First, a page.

This is what we call skills.  

 
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Knitters

A lot of what we produce is black belt skill level, so our knitters are the best of the best. About 70% of what we produce is hand made (either hand knit, crochet or on manual knitting machines). For industrial knits, we source with knitters and small family run workshops that have made big sacrifices and worked incredibly hard to invest in their own machinery.

We are incredibly proud of the people we work with. Their stories constantly inspire us to find new ways to share their skills with the world.


Impact & Sustainability

The mark we leave on the world and each other is of the utmost importance. We aim to always empower the people we work with and arm them with skills they will have forever.

Our practice involves working with knitting leaders that have formally set up their own small businesses. Each leader in turn has their own group of knitters or workshop. We handle all communications with clients, all purchases of raw materials and decide which group is the best fit for each style based on skill and timing. Then we separate and distribute materials according to each group, allowing the knitters to primarily focus on their craft. Leaders are responsible for keeping track of their materials, as well as monitoring dates and quality. We consistently check in to make sure progress looks good and assist knitters with any questions or difficulties.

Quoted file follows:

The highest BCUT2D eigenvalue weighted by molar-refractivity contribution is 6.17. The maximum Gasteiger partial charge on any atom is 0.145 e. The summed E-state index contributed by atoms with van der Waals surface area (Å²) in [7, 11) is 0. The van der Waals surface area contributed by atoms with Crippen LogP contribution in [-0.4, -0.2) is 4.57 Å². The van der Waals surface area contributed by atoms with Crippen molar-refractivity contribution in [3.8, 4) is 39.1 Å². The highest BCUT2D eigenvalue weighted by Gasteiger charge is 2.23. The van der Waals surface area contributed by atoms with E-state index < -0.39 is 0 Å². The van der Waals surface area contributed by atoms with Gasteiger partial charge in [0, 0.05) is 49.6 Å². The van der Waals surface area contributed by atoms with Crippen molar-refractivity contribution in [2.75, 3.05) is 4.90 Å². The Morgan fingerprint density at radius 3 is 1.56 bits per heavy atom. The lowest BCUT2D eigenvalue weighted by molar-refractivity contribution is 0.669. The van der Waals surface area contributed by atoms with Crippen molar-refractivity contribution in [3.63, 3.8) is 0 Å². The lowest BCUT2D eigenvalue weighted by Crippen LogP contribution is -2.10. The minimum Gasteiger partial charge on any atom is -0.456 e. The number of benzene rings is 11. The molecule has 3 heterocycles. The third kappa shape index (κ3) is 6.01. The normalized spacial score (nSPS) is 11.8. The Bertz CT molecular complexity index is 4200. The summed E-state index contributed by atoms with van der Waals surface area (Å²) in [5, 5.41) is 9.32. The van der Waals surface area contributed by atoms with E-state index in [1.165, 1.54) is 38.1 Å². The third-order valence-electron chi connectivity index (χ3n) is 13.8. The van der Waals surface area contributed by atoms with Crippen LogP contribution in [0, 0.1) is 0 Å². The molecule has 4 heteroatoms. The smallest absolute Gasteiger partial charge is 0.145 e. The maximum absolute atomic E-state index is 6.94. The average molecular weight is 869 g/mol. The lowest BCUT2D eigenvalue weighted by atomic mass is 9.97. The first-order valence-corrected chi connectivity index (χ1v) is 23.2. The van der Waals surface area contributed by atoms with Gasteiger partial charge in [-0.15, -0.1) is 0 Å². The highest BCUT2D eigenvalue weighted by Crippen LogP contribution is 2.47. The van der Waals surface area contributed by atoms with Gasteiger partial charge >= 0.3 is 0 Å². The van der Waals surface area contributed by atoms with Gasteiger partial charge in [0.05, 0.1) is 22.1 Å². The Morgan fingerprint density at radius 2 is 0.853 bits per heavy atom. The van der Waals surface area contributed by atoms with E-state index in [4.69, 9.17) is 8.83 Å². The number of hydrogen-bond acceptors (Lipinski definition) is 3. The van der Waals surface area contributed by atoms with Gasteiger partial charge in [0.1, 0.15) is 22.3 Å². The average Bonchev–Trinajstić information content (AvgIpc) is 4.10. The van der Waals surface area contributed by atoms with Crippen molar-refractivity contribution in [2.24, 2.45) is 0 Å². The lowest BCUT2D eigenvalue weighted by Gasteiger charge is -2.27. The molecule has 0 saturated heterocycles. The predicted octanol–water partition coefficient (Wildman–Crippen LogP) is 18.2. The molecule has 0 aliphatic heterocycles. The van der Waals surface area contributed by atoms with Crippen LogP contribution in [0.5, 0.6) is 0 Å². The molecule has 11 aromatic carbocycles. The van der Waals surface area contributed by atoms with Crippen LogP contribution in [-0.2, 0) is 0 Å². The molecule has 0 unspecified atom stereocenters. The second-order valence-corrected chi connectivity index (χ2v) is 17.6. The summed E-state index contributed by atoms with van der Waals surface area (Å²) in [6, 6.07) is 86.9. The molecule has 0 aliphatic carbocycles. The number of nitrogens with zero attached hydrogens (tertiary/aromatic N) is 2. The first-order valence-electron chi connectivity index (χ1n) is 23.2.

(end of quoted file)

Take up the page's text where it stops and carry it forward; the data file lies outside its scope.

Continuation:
We believe this approach reduces the risk that knitting groups have to take on, while still building their knowledge of basic business skills, such as proper documentation and payment of taxes.

We are currently undergoing the process of fair trade certification, together with our knitting groups. We will report back on our website as soon as we have more, exciting news.


Context

As a way of having greater control over timing and quality, proximity has been a key factor in helping us build this service. As a result, all of our knitting leaders are based in and around Lima, though many are originally from other regions. The immigration from other Peruvian regions to the capital has created a culture referred to as "chicha," with bright colors to contrast Lima's grey skies and a shift from Andean traditions to more urban trends that has a distinctive voice and feel. In our photos, we aim to reflect that voice as a sign of pride in this city we call home and respect for the contexts of our knitters.

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Knit with us 

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